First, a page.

This baby blanket, otherwise known as the receiving blanket, is the blanket that almost every single newborn baby is wrapped in upon being born. You probably haven’t even realized how common it is, but every single time someone has posted a photo of their newborn wrapped up in a blanket in the hospital, chances are, it was that same receiving blanket.
The iconic blanket is known for its pink and blue stripes on the edges. It’s actually been around for several years now and no one seems to know the history of this blanket and why we use this blanket for our newborns. The backstory behind it might surprise you!
According to Quartz, the blankets are originally part of the Kuddle-Up Line which was created by a Mundelein, Illinois-based company called Medline. It was started all the way back in 1910 by A.L. Mills who originally made butcher aprons and surgical gowns, not receiving blankets.
Quartz notes that Mills “was the first to shift them from light-reflecting white to the now ubiquitous light-absorbing jade green style. He did the same for hospital gowns: made them patterned instead of solid drab shades and switched the tie from the back to the side.”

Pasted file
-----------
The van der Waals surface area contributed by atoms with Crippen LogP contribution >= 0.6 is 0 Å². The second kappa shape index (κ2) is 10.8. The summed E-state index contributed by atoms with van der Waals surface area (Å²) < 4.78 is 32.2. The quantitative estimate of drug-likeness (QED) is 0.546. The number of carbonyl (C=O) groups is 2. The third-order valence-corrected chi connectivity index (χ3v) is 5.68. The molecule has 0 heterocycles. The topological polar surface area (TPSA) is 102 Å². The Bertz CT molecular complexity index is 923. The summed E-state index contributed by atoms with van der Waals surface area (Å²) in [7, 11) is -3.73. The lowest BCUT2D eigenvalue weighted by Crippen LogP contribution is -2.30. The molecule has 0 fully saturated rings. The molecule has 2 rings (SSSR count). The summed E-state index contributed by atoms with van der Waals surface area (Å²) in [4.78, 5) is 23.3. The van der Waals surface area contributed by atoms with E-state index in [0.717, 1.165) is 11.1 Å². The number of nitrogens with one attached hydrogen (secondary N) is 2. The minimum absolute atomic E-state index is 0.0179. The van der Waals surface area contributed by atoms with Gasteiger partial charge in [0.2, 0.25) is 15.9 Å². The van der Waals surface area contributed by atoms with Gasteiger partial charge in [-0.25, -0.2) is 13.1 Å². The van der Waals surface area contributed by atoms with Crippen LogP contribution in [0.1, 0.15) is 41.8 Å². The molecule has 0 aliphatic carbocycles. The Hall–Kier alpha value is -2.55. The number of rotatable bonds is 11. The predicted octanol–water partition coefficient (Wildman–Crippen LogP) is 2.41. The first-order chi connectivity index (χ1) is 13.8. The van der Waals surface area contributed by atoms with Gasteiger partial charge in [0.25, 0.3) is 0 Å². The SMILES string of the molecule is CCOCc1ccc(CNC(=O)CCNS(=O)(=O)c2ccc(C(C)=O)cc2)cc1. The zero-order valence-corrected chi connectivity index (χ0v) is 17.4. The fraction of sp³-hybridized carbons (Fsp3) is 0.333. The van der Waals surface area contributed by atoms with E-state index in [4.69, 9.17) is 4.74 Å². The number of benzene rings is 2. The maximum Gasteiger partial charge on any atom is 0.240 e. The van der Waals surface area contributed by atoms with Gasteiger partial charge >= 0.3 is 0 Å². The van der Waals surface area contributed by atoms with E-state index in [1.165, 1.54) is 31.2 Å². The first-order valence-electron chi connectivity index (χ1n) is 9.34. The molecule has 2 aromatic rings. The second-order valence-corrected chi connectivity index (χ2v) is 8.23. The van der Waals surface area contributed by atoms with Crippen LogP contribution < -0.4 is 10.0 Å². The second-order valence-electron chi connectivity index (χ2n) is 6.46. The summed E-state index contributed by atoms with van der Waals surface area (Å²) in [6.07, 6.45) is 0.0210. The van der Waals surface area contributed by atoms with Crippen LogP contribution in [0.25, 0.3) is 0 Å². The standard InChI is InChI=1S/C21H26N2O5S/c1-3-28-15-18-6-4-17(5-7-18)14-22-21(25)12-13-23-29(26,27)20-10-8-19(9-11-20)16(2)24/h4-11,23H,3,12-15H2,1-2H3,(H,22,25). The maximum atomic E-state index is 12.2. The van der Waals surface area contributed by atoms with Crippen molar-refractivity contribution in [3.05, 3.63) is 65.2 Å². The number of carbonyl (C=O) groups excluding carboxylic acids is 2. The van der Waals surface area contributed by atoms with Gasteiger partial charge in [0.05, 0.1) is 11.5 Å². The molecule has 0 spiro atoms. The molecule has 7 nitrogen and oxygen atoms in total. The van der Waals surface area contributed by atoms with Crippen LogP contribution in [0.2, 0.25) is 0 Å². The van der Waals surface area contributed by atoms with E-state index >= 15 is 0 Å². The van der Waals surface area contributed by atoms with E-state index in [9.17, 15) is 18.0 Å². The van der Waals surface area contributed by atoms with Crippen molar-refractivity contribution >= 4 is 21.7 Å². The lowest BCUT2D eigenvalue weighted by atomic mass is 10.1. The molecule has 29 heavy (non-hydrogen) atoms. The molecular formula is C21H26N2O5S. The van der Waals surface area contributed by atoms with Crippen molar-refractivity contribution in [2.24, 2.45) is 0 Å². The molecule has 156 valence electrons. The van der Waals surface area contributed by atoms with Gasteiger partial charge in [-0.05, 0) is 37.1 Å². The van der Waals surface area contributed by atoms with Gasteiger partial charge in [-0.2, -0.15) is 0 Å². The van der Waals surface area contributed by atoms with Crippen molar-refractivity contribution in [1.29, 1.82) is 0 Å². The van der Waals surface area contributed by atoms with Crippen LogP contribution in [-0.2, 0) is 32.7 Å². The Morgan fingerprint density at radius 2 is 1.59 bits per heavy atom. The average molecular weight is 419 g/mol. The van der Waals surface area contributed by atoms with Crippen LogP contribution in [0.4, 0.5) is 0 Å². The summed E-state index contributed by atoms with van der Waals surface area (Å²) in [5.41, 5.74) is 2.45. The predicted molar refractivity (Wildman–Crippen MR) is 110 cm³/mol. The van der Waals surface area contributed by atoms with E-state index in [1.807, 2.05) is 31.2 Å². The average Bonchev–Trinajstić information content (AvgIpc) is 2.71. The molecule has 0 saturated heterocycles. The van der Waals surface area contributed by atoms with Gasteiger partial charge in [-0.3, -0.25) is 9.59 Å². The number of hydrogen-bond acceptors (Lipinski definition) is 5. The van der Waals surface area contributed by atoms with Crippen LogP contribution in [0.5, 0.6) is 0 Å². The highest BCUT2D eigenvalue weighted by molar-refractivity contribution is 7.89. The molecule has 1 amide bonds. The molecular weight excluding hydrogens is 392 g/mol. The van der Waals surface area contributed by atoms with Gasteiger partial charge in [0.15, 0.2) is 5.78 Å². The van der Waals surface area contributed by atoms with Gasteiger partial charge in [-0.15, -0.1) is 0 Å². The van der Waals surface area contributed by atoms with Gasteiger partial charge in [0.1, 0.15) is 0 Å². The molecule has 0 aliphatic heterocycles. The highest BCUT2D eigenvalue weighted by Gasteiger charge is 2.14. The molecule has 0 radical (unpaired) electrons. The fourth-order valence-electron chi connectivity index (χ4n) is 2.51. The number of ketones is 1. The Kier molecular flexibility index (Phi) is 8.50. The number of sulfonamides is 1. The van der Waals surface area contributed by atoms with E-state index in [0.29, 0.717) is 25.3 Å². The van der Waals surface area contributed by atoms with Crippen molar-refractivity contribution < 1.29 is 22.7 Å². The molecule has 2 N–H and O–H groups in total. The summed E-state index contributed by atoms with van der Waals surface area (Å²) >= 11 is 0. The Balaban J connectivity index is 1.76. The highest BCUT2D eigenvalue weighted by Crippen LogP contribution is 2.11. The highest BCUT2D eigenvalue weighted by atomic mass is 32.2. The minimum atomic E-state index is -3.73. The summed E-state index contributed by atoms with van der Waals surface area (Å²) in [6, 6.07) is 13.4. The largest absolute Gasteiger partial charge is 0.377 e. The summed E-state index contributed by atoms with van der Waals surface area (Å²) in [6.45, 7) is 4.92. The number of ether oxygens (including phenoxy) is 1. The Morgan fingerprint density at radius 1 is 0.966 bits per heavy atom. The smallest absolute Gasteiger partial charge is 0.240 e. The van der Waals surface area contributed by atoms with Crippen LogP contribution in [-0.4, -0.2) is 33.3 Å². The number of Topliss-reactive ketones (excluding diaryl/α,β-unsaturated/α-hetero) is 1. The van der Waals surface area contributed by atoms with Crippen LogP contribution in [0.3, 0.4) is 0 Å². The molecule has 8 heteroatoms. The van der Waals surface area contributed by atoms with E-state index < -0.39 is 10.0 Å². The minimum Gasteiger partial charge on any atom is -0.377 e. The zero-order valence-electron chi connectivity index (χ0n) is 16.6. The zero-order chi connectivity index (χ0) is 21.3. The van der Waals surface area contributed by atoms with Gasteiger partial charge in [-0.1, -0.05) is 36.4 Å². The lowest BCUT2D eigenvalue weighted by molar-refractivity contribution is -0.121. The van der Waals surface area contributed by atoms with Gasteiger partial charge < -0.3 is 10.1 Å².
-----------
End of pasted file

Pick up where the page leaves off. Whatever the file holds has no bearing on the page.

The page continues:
It’s obvious by now that Mills was a man of many talents and was always changing things up, so it doesn’t come as a surprise that in the 1950s he wanted to change up the style of the receiving blanket as he had done for the surgical gowns. This was when the blue and pink stripes were born (pun intended).
Under the company Medline, these receiving blankets are still being used every single day to swaddle a newborn baby and they typically sell 1.5 million annually of the Candy Stripe style that we all know and love. The blanket is now universally known as a signifier of hospital birth.
Quartz mentions that the increase in hospital births might partially have to do with the aesthetic of the iconic receiving blanket and also the timing. “Not only does almost every hospital-born child in the US get wrapped in the Kuddle-Up, most of them have their photos pasted on the web very soon after,” they write.
Their statistics conclude that “In 1950, 88% of all births were in hospitals (the figure is now 99%). Just 10 years earlier, only 56% of births took place there; the rest were mostly at home or in birthing centers.” Wow!
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Check out this video on some additional information about the blanket below: